She now made some voyages around the U.S. again (see Page 2 and Voyage Record above), before returning to New York and according to Arnold Hague, she went back to the U.K. in Convoy SC 103*, departing New York on Sept. 26-1942, arriving Liverpool Oct. 14. Pan Aruba stopped at Belfast Lough on Oct. 13/14, proceeding from there to Avonmouth, with arrival Oct. 16 - her voyages in this period are shown on Page 3. Ada, Boreas, Ingerfire, Rio Branco, Rolf Jarl, Solitaire, Carmelfjell, Jan, Norfalk, Solhavn, Solstad and Vinland are also named in this convoy. A week later we find her in station 91 of Convoy ON 141*, which left Liverpool on Oct. 24 (Pan Aruba joined from Milford Haven) and arrived New York Nov. 10. She had again been in the company of several other Norwegian ships, namely Albert L. Ellsworth, Anna Odland, Aun, Fagerfjell, Fernmoor, Fernwood, Gallia, Herbrand, Jenny (returned), Reinholt, Salamis, Samuel Bakke (Commodore Vessel), Skiensfjord, Trondheim and Ørnefjell. Christmas of 1942 was celebrated while in Convoy HX 219, leaving New York on Dec. 13, arriving Liverpool on the 29th. Pan Aruba was bound for Avonmouth with gasoline, station 93, and arrived that destination, via Belfast Lough, on Dec. 30.
She subsequently went back across the Atlantic with Convoy ON 162, which originated in Liverpool on Jan. 23-1943 and arrived New York Febr. 11. A. Hague now has her, along with Belinda, B. P. Newton, Ferncourt, Haakon Hauan, Kaldfonn, Mosli, Norholm, Polartank (returned following collision), Skaraas, Stiklestad, Strinda and Thorshov, in Convoy HX 227*, leaving New York on Febr. 18, arriving Liverpool March 6. Acanthus and Eglantine are again named among the escorts - see HX convoy escorts. A week later, Pan Aruba joined Convoy ON 173* (departure Liverpool March 13) in order to head back to New York, where she arrived on March 31. B. P. Newton, Emma Bakke, Dageid, Ferncourt, Frontenac, Haakon Hauan, Idefjord, Mosli, Skaraas, Stiklestad, Strinda and Thorshov also took part. From New York, Pan Aruba headed to Baltimore on Apr. 4 (Page 3), spending a month there before returning to New York, then made a voyage to Algiers and back (convoy details in Voyage Record above) and that summer she can be found in Convoy HX 249, which left New York for the U.K. on July 23. Her destinationn is again given as Avonmouth, and she arrived there on Aug. 7. She returned to New York again shortly thereafter, having joined Convoy ON 197*, which originated in Liverpool on Aug. 14 and arrived New York on the 28th. Brajara, Dageid, Orwell, Helgøy, Leiv Eiriksson and Slemmestad are also listed.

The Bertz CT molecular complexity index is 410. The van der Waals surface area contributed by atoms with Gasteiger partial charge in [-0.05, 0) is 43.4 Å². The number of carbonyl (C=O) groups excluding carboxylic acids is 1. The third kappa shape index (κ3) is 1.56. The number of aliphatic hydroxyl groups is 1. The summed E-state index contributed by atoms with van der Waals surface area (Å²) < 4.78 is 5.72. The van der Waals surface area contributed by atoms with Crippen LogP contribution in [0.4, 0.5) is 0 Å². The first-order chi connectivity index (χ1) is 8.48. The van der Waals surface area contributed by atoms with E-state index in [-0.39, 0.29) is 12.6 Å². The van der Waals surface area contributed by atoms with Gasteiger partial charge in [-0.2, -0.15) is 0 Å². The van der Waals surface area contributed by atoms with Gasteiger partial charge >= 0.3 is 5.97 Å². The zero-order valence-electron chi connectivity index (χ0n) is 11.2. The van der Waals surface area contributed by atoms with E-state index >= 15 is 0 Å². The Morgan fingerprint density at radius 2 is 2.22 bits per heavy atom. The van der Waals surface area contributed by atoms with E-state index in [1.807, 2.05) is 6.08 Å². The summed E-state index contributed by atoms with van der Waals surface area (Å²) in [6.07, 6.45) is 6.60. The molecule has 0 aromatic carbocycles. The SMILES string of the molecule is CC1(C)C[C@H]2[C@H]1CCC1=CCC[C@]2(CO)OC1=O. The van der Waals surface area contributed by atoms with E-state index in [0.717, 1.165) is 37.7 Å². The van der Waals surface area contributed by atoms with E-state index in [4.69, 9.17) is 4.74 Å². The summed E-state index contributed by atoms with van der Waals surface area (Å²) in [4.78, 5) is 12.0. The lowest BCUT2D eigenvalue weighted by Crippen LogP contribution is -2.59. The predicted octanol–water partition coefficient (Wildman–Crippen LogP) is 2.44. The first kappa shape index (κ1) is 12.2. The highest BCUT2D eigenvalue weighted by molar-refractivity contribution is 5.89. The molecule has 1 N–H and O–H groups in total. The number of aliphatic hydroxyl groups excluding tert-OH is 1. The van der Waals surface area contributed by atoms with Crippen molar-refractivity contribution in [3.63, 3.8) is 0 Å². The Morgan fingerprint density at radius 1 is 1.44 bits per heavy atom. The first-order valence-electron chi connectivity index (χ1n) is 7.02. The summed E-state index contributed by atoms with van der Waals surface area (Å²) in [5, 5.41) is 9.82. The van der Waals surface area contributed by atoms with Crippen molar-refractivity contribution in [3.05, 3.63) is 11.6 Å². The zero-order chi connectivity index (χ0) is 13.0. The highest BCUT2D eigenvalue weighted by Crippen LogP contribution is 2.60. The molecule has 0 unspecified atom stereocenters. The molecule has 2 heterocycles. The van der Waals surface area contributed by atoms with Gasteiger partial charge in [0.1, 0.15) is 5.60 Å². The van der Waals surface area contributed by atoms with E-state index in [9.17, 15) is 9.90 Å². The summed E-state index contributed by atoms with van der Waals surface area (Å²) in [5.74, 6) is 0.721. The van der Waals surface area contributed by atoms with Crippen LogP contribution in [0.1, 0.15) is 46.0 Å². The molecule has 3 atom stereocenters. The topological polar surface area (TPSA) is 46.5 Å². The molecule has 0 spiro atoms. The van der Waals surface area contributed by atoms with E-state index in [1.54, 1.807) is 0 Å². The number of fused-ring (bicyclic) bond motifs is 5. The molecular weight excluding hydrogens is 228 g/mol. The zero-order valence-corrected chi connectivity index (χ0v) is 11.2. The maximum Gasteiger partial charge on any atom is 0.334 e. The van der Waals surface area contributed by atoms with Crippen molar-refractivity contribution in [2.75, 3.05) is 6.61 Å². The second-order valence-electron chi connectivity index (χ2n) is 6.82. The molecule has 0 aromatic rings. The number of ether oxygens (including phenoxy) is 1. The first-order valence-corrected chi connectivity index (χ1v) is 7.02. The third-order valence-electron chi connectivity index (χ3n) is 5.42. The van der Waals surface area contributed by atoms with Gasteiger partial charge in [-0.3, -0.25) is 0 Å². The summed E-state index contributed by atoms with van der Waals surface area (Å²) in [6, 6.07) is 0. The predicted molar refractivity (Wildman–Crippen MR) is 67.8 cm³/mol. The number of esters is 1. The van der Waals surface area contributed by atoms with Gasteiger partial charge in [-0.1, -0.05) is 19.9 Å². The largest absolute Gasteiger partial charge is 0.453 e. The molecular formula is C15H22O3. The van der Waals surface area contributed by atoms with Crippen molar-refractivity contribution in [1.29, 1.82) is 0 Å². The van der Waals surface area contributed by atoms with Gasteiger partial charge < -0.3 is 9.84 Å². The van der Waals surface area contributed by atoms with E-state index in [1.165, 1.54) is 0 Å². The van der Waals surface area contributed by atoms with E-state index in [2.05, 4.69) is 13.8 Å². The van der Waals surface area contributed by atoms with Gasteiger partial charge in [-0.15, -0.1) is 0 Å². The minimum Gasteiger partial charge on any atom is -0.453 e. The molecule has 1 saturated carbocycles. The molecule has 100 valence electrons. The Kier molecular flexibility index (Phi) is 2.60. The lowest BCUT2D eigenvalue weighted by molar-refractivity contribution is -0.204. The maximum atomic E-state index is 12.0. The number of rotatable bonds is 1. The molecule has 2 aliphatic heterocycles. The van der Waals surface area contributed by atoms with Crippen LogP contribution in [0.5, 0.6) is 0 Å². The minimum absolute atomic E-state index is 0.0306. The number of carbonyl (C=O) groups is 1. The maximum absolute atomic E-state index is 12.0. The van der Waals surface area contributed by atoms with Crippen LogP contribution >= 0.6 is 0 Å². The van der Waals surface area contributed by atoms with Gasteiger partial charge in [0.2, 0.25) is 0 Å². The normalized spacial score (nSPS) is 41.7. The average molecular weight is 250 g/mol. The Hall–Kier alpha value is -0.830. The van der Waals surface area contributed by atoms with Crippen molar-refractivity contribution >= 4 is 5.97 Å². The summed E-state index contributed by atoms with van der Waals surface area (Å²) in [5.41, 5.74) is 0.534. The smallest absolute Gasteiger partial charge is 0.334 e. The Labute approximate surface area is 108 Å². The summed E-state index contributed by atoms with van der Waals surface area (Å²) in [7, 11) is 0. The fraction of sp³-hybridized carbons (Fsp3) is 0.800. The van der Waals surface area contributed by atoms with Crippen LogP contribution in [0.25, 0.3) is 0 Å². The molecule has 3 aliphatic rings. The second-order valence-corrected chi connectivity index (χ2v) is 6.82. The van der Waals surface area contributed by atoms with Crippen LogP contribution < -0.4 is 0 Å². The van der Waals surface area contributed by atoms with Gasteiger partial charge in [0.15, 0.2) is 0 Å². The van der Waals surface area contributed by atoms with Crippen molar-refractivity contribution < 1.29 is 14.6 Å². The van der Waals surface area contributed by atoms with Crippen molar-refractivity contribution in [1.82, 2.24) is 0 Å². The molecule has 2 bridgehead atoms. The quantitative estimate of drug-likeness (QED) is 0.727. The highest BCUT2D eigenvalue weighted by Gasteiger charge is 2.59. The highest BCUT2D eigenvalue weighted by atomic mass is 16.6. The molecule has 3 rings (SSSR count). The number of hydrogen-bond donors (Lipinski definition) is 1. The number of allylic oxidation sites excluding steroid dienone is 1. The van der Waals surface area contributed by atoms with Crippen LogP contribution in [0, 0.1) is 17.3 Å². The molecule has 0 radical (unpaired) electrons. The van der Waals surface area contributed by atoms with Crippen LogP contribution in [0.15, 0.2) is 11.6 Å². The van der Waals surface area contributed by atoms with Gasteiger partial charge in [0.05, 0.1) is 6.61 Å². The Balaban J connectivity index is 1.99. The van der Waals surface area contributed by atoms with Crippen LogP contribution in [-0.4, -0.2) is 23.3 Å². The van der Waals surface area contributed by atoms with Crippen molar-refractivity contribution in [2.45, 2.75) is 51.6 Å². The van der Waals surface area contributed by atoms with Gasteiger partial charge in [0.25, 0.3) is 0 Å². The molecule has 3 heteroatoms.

Her subsequent voyages are shown on Page 4; convoy information for some of these can be found in A. Hague's Voyage Record. As will be seen, she spent quite a long time in New York, then headed to North Africa again.